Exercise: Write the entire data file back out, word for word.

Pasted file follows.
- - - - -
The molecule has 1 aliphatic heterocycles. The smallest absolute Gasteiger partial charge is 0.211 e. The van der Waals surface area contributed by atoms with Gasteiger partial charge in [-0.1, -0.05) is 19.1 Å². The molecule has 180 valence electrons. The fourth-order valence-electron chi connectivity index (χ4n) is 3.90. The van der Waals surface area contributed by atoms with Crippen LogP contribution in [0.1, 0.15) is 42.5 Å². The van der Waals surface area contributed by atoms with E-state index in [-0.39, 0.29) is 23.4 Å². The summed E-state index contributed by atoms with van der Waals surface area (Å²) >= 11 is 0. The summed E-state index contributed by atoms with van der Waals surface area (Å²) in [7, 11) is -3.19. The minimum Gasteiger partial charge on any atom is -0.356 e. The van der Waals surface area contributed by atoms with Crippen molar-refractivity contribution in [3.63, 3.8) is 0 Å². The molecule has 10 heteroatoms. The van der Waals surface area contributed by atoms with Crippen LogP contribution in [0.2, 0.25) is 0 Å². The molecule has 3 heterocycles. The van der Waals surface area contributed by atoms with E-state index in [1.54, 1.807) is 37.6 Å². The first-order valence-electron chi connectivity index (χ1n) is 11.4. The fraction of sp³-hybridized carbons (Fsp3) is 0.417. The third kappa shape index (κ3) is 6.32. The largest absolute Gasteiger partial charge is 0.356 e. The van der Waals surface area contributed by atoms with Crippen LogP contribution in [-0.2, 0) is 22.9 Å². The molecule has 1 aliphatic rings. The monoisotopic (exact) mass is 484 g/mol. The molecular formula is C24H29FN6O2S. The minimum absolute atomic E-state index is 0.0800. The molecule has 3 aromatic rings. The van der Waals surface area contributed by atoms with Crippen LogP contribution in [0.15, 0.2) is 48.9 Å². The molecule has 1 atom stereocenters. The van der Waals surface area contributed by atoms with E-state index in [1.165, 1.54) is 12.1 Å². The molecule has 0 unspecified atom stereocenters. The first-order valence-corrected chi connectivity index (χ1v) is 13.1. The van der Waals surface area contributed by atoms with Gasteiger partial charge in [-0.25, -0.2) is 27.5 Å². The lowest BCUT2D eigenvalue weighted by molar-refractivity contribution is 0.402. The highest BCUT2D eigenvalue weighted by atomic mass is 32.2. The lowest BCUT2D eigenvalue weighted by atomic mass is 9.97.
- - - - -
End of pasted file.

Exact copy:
The molecule has 1 aliphatic heterocycles. The smallest absolute Gasteiger partial charge is 0.211 e. The van der Waals surface area contributed by atoms with Gasteiger partial charge in [-0.1, -0.05) is 19.1 Å². The molecule has 180 valence electrons. The fourth-order valence-electron chi connectivity index (χ4n) is 3.90. The van der Waals surface area contributed by atoms with Crippen LogP contribution in [0.1, 0.15) is 42.5 Å². The van der Waals surface area contributed by atoms with E-state index in [-0.39, 0.29) is 23.4 Å². The summed E-state index contributed by atoms with van der Waals surface area (Å²) >= 11 is 0. The summed E-state index contributed by atoms with van der Waals surface area (Å²) in [7, 11) is -3.19. The minimum Gasteiger partial charge on any atom is -0.356 e. The van der Waals surface area contributed by atoms with Crippen molar-refractivity contribution in [3.63, 3.8) is 0 Å². The molecule has 10 heteroatoms. The van der Waals surface area contributed by atoms with Crippen LogP contribution in [0.2, 0.25) is 0 Å². The molecule has 3 heterocycles. The van der Waals surface area contributed by atoms with E-state index in [1.54, 1.807) is 37.6 Å². The first-order valence-electron chi connectivity index (χ1n) is 11.4. The fraction of sp³-hybridized carbons (Fsp3) is 0.417. The third kappa shape index (κ3) is 6.32. The largest absolute Gasteiger partial charge is 0.356 e. The van der Waals surface area contributed by atoms with Crippen LogP contribution in [-0.2, 0) is 22.9 Å². The molecule has 1 aliphatic rings. The monoisotopic (exact) mass is 484 g/mol. The molecular formula is C24H29FN6O2S. The minimum absolute atomic E-state index is 0.0800. The molecule has 3 aromatic rings. The van der Waals surface area contributed by atoms with Crippen LogP contribution in [0.15, 0.2) is 48.9 Å². The molecule has 1 atom stereocenters. The van der Waals surface area contributed by atoms with E-state index in [1.165, 1.54) is 12.1 Å². The molecule has 0 unspecified atom stereocenters. The first-order valence-corrected chi connectivity index (χ1v) is 13.1. The van der Waals surface area contributed by atoms with Gasteiger partial charge in [-0.25, -0.2) is 27.5 Å². The lowest BCUT2D eigenvalue weighted by molar-refractivity contribution is 0.402. The highest BCUT2D eigenvalue weighted by atomic mass is 32.2. The lowest BCUT2D eigenvalue weighted by atomic mass is 9.97.